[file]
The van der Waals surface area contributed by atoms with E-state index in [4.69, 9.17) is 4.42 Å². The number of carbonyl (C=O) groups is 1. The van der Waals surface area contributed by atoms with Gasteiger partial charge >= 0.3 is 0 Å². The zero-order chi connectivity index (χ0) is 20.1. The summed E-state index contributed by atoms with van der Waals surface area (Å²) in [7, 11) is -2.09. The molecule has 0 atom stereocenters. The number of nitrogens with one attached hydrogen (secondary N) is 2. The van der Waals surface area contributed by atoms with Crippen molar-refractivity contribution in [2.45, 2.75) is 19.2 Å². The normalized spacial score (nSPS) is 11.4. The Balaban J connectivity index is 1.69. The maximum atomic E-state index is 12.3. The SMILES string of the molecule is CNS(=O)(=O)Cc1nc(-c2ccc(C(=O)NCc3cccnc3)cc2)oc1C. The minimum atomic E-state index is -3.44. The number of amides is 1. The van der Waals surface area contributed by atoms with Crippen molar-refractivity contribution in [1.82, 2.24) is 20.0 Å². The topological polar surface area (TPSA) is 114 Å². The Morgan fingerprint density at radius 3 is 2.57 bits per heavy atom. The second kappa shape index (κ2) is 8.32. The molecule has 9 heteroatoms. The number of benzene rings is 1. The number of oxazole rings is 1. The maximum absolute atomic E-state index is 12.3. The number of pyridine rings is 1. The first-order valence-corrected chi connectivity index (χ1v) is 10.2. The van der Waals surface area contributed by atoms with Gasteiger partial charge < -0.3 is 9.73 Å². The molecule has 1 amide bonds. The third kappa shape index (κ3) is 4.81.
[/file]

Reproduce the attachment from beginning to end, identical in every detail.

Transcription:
The van der Waals surface area contributed by atoms with E-state index in [4.69, 9.17) is 4.42 Å². The number of carbonyl (C=O) groups is 1. The van der Waals surface area contributed by atoms with Gasteiger partial charge >= 0.3 is 0 Å². The zero-order chi connectivity index (χ0) is 20.1. The summed E-state index contributed by atoms with van der Waals surface area (Å²) in [7, 11) is -2.09. The molecule has 0 atom stereocenters. The number of nitrogens with one attached hydrogen (secondary N) is 2. The van der Waals surface area contributed by atoms with Crippen molar-refractivity contribution in [2.45, 2.75) is 19.2 Å². The normalized spacial score (nSPS) is 11.4. The Balaban J connectivity index is 1.69. The maximum atomic E-state index is 12.3. The SMILES string of the molecule is CNS(=O)(=O)Cc1nc(-c2ccc(C(=O)NCc3cccnc3)cc2)oc1C. The minimum atomic E-state index is -3.44. The number of amides is 1. The van der Waals surface area contributed by atoms with Crippen molar-refractivity contribution in [1.82, 2.24) is 20.0 Å². The topological polar surface area (TPSA) is 114 Å². The Morgan fingerprint density at radius 3 is 2.57 bits per heavy atom. The second kappa shape index (κ2) is 8.32. The molecule has 9 heteroatoms. The number of benzene rings is 1. The number of oxazole rings is 1. The maximum absolute atomic E-state index is 12.3. The number of pyridine rings is 1. The first-order valence-corrected chi connectivity index (χ1v) is 10.2. The van der Waals surface area contributed by atoms with Gasteiger partial charge < -0.3 is 9.73 Å². The molecule has 1 amide bonds. The third kappa shape index (κ3) is 4.81.